First Clues

May 19, 2010

This week at IVOA my head is mostly full of VO-style astrogeekery, and astrogeek politics of course, but I am still trying to watch UK events. The new Science Minister has given a briefing for science reporters. It has a few clues for us. You can read reports of what he said at the Beeb, at the Nature blog, and at the New Scientist S Word blog. There is a particularly thorough analysis by Mark Henderson at Times Online. For your convenience, here are a few bullet points :

  • Times are tough, don’t expect good news
  • His argument in Cabinet will be that spending on science is investment not a drain
  • He made only motherhood statements about blue skies research…
  • … but was at least explicitly sceptical about “impact” in REF
  • He is clearly keen on the space push …
  • … but cynical about UKSA to date
  • Climate change is real
  • Henderson says he likes the Nurse-style elite funding agenda … but this really isn’t clear to me
  • No Research Council re-organisation plans

None of this tells us what his attitude to astronomy or particle physics might be. Its not clear that “Blue Skies Research” includes “Dark Skies Research”. Although it could mean “anything not immediately useful”, you could easily restrict it to “things that aren’t useful yet” and so exclude things that obviously will never be useful. Note that although he is clearly sceptical of naive mechanical impact stuff, his argument for science is still rooted in its economic value.

By the way, does anybody remember that before the election the Lib Dems said they would plug holes in STFC by (a) cancelling the Share Services Centre, and (b) cancelling STFC Science and Society Spend ? Well, a few more pennies wouldn’t hurt.

Gemini withdrawal : worse to come ?

November 18, 2007

The agency that now funds UK Astronomy – STFC – has announced its intention to withdraw from its partnership in the Gemini Telescopes. This is worrying news, but I fear worse is to come. The Treasury has left STFC with a gaping hole in its budget, and I don’t really understand why.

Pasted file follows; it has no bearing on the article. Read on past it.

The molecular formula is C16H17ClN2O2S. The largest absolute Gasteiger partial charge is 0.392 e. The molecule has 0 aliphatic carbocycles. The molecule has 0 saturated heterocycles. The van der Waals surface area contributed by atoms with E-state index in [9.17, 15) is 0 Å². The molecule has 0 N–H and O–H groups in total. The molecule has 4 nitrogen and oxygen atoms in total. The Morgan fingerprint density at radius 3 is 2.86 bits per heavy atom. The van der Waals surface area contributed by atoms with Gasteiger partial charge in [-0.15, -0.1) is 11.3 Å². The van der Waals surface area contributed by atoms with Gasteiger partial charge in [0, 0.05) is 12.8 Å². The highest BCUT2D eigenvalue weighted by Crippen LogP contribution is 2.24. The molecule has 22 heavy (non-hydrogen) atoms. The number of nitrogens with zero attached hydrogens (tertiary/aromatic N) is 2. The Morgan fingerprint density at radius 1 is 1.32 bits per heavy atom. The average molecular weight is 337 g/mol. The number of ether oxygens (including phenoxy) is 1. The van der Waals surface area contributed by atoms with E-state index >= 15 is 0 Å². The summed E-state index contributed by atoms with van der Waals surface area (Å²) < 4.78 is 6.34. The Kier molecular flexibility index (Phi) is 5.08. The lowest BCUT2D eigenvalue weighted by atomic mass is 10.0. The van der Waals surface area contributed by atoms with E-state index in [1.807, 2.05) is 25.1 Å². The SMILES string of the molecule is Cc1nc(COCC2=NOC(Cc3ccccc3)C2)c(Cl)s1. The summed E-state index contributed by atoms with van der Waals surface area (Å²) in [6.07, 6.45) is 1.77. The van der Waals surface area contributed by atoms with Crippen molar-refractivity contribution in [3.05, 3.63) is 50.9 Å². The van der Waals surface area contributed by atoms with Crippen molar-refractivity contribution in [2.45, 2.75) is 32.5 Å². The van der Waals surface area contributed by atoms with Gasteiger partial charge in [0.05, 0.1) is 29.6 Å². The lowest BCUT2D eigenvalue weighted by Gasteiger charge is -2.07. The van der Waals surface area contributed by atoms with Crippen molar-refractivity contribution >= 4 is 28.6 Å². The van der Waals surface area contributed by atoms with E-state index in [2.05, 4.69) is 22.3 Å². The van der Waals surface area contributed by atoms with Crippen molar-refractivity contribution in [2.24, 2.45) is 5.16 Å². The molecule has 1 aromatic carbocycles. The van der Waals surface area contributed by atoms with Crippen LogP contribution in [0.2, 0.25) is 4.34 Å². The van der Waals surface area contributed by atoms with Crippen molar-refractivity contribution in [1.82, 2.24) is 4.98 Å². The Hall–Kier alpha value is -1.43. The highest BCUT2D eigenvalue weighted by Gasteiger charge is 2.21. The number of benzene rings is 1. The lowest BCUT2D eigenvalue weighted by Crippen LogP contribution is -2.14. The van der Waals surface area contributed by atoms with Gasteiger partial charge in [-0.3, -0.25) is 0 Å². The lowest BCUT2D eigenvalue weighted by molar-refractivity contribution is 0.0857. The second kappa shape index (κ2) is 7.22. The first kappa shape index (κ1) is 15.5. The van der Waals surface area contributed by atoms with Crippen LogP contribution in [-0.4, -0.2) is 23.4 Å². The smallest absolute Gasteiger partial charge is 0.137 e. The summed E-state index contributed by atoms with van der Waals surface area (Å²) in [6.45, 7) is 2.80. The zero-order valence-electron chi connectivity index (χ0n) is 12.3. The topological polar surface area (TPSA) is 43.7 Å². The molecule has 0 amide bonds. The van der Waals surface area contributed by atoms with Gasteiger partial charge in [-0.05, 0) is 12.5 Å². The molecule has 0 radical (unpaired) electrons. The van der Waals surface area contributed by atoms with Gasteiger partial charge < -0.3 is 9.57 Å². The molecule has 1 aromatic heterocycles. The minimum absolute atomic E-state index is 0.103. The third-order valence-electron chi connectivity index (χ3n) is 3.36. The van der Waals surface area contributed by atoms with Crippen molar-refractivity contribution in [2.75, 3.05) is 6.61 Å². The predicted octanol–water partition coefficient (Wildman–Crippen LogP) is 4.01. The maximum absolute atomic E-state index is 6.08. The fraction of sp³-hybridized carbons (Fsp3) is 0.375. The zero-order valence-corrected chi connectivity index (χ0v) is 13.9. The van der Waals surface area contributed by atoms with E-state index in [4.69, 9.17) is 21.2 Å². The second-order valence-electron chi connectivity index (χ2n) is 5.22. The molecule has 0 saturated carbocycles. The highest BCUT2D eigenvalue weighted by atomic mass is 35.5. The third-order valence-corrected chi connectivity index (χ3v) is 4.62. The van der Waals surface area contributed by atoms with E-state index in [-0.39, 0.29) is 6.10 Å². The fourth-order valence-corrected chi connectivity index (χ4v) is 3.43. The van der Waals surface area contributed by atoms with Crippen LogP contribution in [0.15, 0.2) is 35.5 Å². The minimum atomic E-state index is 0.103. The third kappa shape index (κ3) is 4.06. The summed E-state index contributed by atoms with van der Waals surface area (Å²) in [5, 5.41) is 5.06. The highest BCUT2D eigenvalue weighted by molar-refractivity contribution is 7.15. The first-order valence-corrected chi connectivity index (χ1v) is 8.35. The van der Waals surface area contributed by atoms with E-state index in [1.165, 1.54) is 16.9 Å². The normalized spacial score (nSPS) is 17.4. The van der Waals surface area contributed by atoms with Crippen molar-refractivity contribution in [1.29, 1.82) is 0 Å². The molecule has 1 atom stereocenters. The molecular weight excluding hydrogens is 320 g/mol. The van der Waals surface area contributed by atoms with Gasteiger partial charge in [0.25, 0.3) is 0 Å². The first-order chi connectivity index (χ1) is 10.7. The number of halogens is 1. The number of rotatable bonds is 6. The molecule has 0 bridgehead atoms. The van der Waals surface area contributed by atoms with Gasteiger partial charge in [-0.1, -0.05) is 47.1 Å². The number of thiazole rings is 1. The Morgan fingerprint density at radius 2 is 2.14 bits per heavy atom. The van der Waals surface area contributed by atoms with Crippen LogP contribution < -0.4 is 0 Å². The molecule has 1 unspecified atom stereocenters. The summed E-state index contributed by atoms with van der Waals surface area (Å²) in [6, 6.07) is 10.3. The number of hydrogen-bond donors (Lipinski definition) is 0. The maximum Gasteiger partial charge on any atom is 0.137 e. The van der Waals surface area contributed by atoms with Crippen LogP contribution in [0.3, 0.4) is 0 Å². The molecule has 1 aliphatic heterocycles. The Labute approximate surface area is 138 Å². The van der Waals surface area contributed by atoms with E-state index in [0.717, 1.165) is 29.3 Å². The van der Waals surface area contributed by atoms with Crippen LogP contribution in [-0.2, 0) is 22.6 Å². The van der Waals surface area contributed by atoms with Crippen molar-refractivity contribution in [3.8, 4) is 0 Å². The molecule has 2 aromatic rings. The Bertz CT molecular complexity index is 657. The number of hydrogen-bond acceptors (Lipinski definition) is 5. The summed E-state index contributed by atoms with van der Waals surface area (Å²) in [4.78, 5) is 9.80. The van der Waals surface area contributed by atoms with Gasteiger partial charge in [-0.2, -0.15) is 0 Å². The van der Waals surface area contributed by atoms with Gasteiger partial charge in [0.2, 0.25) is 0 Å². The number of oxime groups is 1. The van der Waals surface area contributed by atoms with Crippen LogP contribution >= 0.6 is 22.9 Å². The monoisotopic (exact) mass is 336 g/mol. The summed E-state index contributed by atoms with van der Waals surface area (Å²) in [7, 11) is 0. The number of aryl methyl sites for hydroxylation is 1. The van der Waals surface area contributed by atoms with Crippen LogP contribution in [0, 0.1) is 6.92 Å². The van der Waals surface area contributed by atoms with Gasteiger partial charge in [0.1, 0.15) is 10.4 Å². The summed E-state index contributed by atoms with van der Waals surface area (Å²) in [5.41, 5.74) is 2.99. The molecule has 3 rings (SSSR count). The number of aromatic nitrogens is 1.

You can read the reaction of the Royal Astronomical Society here, a couple of UK Astronomy blog reactions here and here, and a letter to the Guardian.

I almost signed the Guardian letter, but had asked Roger Davies for some minor changes, and he was left unsure whether I wanted to sign or not by the time he had to act – I didn’t get back to my email at the right time. What I had suggested was a more sympathetic tone to the problems of STFC … They are in a tight hole.

Once every few years the UK Government holds a “Comprehensive Funding Review (CSR)”, which decides amongst other things the budgets for the Research Councils for several years. Here are the figures. Below is this year’s budget in millions, budget in 2010-11, and average increase per year after inflation at 2.8%. In reverse size order …

MRC Medical 543 707 6.4%
BBSRC Biology 387 471 4.0%
EPSRC Engineering & Phys.Sci 711 844 3.1%
ESRC Economic & Social 150 178 3.1%
NERC Natural Environment 372 436 2.6%
STFC Sci. & Tech. Facilities Council 574 652 1.6%
AHRC Arts and Humanities 97 109 1.2%

Source : Research Fortnight

At least its a real increase ? Not really. The way grants are paid to Universities has changed, and some of the extra money is to take account of that. When you allow for this, and compare to the STFC planned programme, they are about £80M short. This is a real cut.

This is not just a problem for Astronomy. Already, plans to go ahead with the 4GLS Synchrotron light source have been cancelled, and the long awaited second target station for the neutron beam facility ISIS looks doomed. The ambitions of the Nuclear Physicists to join FAIR look likewise a faint hope. Saving £4m/year on Gemini is just a wee bit of extra help ..

So.. if you write to your MP .. tell him/her how bad it is that the Government formed a brand new Research Council, and then screwed it straight off.